It is the darkest, lowest point of the record sonically to reflect the circumstances she finds herself in. The following track, Saviour Complex. Musically it is faultlessly pretty as the dual duelling acoustic guitars flutter about alongside the lead violin and Phoebe’s vocals; they sound like butterflies or birds swooping about her as she walks through a flowery garden. Lyrically, however, she is dealing with being used in her forbidden relationship and continuing to helplessly endure all the crap that comes from it due to her love for them.

Did Arcade Fire have a hand in ICU? It sure sounds like their kind of production, particularly tracks from Funeral with its staccato drums and strings creating a relentless rhythm that goes on to interact with the rest of the aesthetic laid out here. The chorus sounds particularly shiny and sparkly between the density of the verses. This is the sense of optimism and freedom playing out musically to reflect the lyrics yet again as she opines on being the outsider and not knowing what she wants but still loving them.

Graceland Too takes a distinctly country turn back to the indie-folk tones that have peeked occasionally so far. The thick production takes a break as the full folk force takes centre stage on this tender, sunny porch-dweller of a track. to be clear, there is nothing redneck or hillbilly here, just very pretty and comforting banjo and violin playing off one another. It also seems to take the viewpoint of the person she has been singing about so far with their observation of her flightiness and indecision.

Album closer I Know The End starts in a place of groundhog day, yet another night of romantic denial and indecision as to what to do, sounding musically similar to other tracks that are down in the depths of the emotional turmoil like Moon Song and Saviour Complex. However, there is an acknowledgement that she has to accept the circumstance and move on which leads to the transformation of the song at the halfway mark to fully commit to the senses of freedom and escape previously seen on Kyoto and Chinese Satellite. Unlike the narrative on those tracks, here she commits fully to leaving and moving on and even when she does look back there is nothing there to return to – the only way is forward.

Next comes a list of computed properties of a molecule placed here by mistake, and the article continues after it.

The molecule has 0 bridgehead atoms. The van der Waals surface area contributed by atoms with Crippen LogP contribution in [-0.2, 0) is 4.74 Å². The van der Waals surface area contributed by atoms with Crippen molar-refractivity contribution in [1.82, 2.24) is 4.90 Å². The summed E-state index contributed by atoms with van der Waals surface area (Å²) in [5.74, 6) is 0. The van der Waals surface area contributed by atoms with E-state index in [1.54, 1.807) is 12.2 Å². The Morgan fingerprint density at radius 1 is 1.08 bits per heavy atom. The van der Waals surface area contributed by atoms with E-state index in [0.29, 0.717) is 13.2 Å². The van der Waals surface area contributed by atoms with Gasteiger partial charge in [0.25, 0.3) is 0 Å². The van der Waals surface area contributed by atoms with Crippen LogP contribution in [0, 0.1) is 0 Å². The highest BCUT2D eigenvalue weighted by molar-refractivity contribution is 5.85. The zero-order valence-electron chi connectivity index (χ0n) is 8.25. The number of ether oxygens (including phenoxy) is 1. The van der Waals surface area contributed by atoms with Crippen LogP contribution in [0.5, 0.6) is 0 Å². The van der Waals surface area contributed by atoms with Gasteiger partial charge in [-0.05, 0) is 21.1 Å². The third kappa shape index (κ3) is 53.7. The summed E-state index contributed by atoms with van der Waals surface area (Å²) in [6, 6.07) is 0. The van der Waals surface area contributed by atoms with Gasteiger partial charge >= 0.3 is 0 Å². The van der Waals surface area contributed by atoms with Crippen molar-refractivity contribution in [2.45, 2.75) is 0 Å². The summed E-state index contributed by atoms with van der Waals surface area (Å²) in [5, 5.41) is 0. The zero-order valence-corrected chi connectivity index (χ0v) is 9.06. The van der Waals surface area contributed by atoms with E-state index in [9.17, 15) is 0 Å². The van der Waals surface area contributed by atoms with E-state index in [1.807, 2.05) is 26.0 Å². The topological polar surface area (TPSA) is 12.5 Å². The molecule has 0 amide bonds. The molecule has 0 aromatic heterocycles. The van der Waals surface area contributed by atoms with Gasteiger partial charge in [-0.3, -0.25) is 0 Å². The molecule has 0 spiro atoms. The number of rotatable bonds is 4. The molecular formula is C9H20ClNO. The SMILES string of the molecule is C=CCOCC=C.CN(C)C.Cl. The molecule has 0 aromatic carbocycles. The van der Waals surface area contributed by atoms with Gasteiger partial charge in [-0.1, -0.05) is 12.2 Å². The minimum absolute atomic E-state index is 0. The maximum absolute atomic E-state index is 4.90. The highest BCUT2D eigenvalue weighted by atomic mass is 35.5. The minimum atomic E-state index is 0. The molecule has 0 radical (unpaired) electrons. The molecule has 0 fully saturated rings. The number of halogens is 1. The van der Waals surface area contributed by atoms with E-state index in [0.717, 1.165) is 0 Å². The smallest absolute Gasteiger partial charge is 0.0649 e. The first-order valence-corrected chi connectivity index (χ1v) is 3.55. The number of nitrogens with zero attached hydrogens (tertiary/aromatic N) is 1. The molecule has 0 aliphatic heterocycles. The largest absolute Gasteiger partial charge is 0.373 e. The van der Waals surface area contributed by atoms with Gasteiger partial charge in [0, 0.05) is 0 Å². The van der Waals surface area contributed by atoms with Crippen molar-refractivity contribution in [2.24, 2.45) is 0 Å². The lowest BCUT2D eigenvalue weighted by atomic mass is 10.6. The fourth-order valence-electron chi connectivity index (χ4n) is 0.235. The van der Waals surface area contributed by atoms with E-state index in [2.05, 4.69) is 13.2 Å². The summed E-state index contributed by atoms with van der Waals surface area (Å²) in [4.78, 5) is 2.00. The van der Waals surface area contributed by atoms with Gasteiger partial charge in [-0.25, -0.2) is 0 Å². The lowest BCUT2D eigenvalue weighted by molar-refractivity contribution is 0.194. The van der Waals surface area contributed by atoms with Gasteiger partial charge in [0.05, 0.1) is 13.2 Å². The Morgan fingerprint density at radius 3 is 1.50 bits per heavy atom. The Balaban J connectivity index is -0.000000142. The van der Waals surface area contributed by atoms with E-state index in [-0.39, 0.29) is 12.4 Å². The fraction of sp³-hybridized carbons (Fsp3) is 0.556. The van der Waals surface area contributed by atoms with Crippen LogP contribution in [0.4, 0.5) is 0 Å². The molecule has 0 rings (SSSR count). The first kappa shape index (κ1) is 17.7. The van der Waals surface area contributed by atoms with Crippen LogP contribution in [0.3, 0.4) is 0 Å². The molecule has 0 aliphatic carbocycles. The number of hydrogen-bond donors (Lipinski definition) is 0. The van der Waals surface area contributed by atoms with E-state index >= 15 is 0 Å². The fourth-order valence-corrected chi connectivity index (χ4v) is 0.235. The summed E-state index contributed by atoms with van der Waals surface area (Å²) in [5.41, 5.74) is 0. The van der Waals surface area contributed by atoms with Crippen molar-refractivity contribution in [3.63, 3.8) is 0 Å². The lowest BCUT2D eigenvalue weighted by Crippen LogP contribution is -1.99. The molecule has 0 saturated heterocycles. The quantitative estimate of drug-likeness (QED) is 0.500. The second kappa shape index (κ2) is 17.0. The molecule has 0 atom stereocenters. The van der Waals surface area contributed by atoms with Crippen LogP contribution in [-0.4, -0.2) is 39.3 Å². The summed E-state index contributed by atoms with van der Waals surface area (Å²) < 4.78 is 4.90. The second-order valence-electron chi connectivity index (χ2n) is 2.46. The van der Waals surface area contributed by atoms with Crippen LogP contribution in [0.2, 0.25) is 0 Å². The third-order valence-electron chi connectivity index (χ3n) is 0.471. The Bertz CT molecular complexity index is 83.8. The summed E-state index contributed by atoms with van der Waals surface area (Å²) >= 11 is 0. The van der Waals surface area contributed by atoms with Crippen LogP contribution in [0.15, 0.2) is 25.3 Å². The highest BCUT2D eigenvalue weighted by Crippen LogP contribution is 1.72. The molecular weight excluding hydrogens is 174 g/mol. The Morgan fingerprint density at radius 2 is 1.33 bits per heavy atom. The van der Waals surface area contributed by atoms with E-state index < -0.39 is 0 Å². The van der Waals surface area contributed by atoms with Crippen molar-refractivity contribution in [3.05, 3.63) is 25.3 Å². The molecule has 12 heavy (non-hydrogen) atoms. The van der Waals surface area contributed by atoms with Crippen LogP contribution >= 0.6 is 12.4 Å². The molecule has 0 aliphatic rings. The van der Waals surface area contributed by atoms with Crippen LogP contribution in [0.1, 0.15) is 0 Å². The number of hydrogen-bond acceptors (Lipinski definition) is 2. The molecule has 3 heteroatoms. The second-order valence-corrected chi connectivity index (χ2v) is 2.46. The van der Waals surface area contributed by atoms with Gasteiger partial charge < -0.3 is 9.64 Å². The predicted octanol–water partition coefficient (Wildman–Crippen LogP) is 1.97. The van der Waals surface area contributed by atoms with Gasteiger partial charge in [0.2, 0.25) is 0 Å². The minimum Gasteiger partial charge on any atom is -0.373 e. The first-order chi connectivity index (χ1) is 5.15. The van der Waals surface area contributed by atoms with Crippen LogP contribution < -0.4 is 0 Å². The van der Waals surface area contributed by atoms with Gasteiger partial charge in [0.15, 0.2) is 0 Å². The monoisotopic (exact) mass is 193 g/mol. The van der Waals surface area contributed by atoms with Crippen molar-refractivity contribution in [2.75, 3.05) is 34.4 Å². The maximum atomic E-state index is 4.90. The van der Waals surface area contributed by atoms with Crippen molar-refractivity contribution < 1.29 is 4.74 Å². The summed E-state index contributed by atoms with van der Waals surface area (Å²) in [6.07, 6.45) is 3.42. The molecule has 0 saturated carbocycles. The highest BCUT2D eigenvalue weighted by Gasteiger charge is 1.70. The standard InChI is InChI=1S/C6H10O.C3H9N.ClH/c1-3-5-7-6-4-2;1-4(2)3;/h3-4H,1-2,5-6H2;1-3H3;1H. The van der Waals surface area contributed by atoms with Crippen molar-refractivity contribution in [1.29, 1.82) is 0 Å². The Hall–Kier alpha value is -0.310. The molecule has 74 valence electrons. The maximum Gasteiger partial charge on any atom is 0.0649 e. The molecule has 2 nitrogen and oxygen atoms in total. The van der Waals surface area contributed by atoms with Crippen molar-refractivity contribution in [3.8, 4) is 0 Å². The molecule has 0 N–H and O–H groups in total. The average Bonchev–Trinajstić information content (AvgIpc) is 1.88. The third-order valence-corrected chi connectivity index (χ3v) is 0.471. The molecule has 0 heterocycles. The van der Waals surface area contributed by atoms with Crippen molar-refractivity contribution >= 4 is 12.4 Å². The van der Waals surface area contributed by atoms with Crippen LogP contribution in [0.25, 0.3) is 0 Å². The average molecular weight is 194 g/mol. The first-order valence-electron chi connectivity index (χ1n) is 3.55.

Musically it builds to a spectacular pay-off combining all that has come before into an explosive denouement where the bright and free elements of the record match the depths of the lower moments. It builds and layers up with more and more elements to the final point of unhinging int he final section with screamed vocals, out of control additional trumpets and flailing drums until it drops out and Bridgers breaths her last desperation and is finally freed. It is a euphoric and gloriously triumphant track that sets you free from its grip as safely as it took you in much the same way as the protagonist is shedding their own chains.


My earlier alluded uncertainty with this album continues to dissolve with each listen. It is definitely built for a particular mood to listen to it in full – when you need a bit of calm time out especially if you’re feeling down. My set of go-to records in that category are questionable and don’t scratch the itch to be made to feel better. The sense of optimism and freedom (of the trumpets, and higher strings) that battles through the complexity and density of the thick, dark and immersive backline serves to infect the listener with their own optimism. Once you’re familiar with it, it is a sonic hug for your low moments or a beautiful background for quiet reflection.

The thick and immersive backline production on the record creates a dark atmosphere. I am never sure how much cover art is designed to look like the music and from there how much it influences the listener’s interpretation but the dark blue and red faded split of the cover art with Phoebe in her skeleton onesie is the perfect pictorial representation of both the sonic design and lyrical themes of the record.

Yet another female artist with top class production producing captivating music and atmosphere? It seems for all the things that are going on, 2020 is a veritable treasure trove of these at least and I’m all here for it.